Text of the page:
American english grammer and speaking book


Please advice me with some books since I'm new in USA. I thought I would focus on improving speaking. I've started my college, I wrote some research papers. This is my first school in USA. Everything of papers was good except grammer and teachers deducted marks only for grammers.  I have completed high school in another country. I usually dont make grammer mistakes for writing small sentences. But, for research papers, I was writing big sentences, so may be I need to learn writing big sentences.


I know I can just google and find out helpful resources. But, I'm not sure what is good fit for me. I'm not sure if they are more than beginning or the books are old or for are just for kids. This time, I would like to follow one book or one website and finish all the syllabus from the book or the website. Which book would be good fit for me? If you can recommend a book for american spoken english, that would be great too.


If I just learn small pieces from many websites, I wont be able to understand if I'm done with grammer. If I can finish one great grammer book , I can understand that my grammer is complete. Even, I dont want to use old grammer rules that native people wont like.


Thanks for your help.

grammer book spoken american edited Dec 17 '12 at 15:45 Robi New member

It is up to yourself to decide when and if you're done with your grammar. Naturally, our prospects are related to our language skills. If we say, 'no more now', and our levels are not high, some job opportunities might be gone. I'd be curious about your opinion on a grammar without rules to memorize, feel welcome to have a look, it's free,

Teresa PelkaMar 03 '13 at 13:43

add comment

2 answers


Robi, you have two separate goals here – improved speech and formal writing. During normal conversation, we do not speak as formally as you will need to understand for writing research papers.  Most of us use slang, an informal style, and even incorrect grammar when we speak.  If your papers were written as the average native speaker talks conversationally, you would get very poor grades, I’m sorry to say.


When you are writing your papers, I suggest using as many tools as you can to help you correct any errors.  The writing software that you use, such as Microsoft Word, should have some features that you can turn on to check your writing.  I copied your three paragraphs into Word and it found more than a dozen errors, and I don’t have all of the features turned on.  A number of those were the same error, though.  You have misspelled "grammar" each time.  Grammarly has various software products that can help find errors as well.  Remember that software

programs can only do so much. They can flag potential errors, but it is up to you to determine if a change is needed.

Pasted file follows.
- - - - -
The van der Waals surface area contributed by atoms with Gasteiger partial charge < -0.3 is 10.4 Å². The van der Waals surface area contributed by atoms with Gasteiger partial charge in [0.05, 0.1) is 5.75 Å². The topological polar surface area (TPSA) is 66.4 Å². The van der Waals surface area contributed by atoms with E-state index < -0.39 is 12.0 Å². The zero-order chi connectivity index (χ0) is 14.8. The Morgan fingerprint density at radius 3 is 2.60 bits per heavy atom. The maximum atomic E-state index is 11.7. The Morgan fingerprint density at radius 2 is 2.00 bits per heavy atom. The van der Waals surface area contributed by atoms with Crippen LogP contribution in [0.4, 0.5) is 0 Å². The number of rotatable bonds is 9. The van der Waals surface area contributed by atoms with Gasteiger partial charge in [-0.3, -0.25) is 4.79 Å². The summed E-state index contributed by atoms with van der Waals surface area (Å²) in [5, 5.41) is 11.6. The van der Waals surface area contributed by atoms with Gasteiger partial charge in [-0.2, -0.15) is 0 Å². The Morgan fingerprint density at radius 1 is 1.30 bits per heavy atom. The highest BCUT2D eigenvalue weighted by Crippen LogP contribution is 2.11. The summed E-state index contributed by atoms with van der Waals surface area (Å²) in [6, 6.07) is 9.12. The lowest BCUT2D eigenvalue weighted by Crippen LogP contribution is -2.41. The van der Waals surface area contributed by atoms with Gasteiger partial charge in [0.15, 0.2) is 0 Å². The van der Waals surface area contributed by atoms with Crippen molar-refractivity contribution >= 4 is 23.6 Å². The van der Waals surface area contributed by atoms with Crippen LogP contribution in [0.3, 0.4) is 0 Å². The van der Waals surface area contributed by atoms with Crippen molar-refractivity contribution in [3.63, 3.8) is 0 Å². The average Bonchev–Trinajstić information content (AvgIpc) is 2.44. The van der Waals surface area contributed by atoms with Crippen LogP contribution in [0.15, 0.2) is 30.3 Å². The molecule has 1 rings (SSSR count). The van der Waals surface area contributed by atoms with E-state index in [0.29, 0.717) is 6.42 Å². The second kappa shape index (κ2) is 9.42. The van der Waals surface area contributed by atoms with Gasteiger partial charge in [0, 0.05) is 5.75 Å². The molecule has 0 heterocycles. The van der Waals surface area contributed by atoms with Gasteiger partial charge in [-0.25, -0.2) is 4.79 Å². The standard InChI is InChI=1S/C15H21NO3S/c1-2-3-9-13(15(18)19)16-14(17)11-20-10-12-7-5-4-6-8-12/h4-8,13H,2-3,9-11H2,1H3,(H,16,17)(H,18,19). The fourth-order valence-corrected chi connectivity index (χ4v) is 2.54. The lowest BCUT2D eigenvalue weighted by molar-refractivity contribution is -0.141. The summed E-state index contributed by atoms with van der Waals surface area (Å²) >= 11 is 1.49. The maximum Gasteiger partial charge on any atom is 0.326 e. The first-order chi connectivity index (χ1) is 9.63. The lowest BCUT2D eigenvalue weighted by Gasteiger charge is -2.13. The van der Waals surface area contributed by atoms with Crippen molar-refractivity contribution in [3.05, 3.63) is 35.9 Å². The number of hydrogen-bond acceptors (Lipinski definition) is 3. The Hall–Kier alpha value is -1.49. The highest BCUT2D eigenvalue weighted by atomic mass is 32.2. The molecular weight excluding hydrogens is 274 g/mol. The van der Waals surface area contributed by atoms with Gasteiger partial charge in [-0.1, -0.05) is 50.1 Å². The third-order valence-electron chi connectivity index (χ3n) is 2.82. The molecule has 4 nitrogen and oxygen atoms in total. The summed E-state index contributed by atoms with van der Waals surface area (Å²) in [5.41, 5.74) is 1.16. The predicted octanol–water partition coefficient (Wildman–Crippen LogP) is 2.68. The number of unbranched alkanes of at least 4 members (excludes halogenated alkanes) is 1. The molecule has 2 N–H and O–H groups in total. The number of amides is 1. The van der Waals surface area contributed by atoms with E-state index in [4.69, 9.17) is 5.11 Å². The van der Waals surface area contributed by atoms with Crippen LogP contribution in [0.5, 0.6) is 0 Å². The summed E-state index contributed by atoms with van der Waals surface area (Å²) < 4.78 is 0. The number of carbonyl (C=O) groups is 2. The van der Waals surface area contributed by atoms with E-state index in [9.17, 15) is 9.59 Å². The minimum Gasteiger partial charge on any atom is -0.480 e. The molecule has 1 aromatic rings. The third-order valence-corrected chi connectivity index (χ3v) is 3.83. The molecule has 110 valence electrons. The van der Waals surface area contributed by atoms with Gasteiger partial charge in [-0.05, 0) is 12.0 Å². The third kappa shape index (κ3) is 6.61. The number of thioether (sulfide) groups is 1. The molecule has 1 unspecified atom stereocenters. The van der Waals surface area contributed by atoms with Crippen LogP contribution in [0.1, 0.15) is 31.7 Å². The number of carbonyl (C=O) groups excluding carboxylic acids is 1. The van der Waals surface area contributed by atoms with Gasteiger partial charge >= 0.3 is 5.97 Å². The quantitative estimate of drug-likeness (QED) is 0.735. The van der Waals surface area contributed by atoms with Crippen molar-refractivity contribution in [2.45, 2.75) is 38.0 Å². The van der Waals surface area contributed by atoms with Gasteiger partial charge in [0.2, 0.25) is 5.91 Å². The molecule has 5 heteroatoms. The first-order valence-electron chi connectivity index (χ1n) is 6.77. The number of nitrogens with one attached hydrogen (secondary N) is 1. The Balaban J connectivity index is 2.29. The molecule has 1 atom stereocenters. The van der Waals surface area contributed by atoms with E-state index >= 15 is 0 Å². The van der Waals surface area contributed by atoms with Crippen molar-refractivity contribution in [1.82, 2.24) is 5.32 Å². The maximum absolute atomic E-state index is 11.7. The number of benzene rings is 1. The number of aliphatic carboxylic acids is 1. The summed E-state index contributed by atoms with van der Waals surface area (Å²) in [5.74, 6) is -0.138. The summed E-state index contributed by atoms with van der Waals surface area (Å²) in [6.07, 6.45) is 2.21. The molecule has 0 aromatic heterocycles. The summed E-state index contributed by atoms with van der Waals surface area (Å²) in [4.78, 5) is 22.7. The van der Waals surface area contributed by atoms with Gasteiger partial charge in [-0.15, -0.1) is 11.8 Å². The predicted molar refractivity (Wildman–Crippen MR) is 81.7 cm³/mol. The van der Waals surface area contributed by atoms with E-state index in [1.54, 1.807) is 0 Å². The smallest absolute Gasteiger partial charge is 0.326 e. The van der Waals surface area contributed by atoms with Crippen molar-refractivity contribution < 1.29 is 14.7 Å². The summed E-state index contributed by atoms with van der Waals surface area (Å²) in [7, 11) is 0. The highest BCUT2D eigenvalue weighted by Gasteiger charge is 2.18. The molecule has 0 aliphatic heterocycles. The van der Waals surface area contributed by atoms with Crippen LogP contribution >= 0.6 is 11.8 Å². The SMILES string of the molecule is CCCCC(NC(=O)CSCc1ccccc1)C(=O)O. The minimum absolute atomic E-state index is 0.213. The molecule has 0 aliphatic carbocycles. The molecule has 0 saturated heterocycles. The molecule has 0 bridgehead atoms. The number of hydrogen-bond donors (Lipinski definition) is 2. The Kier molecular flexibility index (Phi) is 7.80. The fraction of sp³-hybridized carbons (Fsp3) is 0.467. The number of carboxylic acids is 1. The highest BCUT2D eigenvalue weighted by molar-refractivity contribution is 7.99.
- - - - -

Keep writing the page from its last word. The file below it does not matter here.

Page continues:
I believe that improving your skill at speaking English will eventually help you to catch some of your own errors.  I recommend reading as much as you can.  Novels and blogs of interest might help you with your conversational skills.  You will need to read other material that is written formally to help you learn about writing research papers.  You definitely have a grasp on the basics of English grammar – much better than many first-time people on this forum.  Sanjay has learned a lot since he began participating on this forum.  You might consider going through all of the questions that he has asked.  (Click on his name, then you will see a listing of all his questions.)


There are some here who teach English as a second language.  I am sure they will have some good advice. 

link answered Dec 17 '12 at 22:13 Patty T Grammarly Fellow

First of all, thank you so much for your advice. I understand all of your points. One thing is that I corrected every red line that the Microsoft word detected in my research papers. I fixed all spelling mistakes using MS word. Yet, teachers gave me feedback of grammar mistakes. But, I did not type my question in MS word. :) Can you guess what's kinds potential errors that MS word can not detect?

RobiDec 18 '12 at 19:58

I'm not in a guessing mood, Robi, but if you'd like to tell me, I'm all ears. My MS Word gives me blue and green lines in addition to the red ones. It depends on how many features are turned on.

Patty TDec 18 '12 at 20:15

add comment

In my opinion, it is better not to study grammar rules. The best way to perfect your grammar is to repeat the sentence templates over and over again. There are plenty of grammar books available online. Will it help you in improving your language? I don't think so.  By learning grammar rules using traditional methods, you are  only cramming hundreds of new English words into your brain. I advise you to adopt deep learning.  If you learn anything deeply,  you won't forget in your life. On the finishing note, speak to the native speaker as much as possible and copy the same sentence and use it in your everyday conversation.  I don't know whether experts will agree with my suggestions.

link edited Dec 17 '12 at 16:08 sanjay Expert

Thanks Sanjay. I also decided not to study grammars anymore long time ago. After getting some points deducted in research papers, I decided to study grammars again. Sentence template seems a good idea.

Every time I speak to native speakers, I always listen to them carefully and that's really helping. In 10 months, I think that I've improved my listening by 30%.

RobiDec 18 '12 at 20:04

"Grammars" is not a word, Robi.

Patty TDec 18 '12 at 20:15

add comment

Your answer

Write at least 20 characters

Have a question about English grammar, style or vocabulary use? Ask now to get help from Grammarly experts for FREE.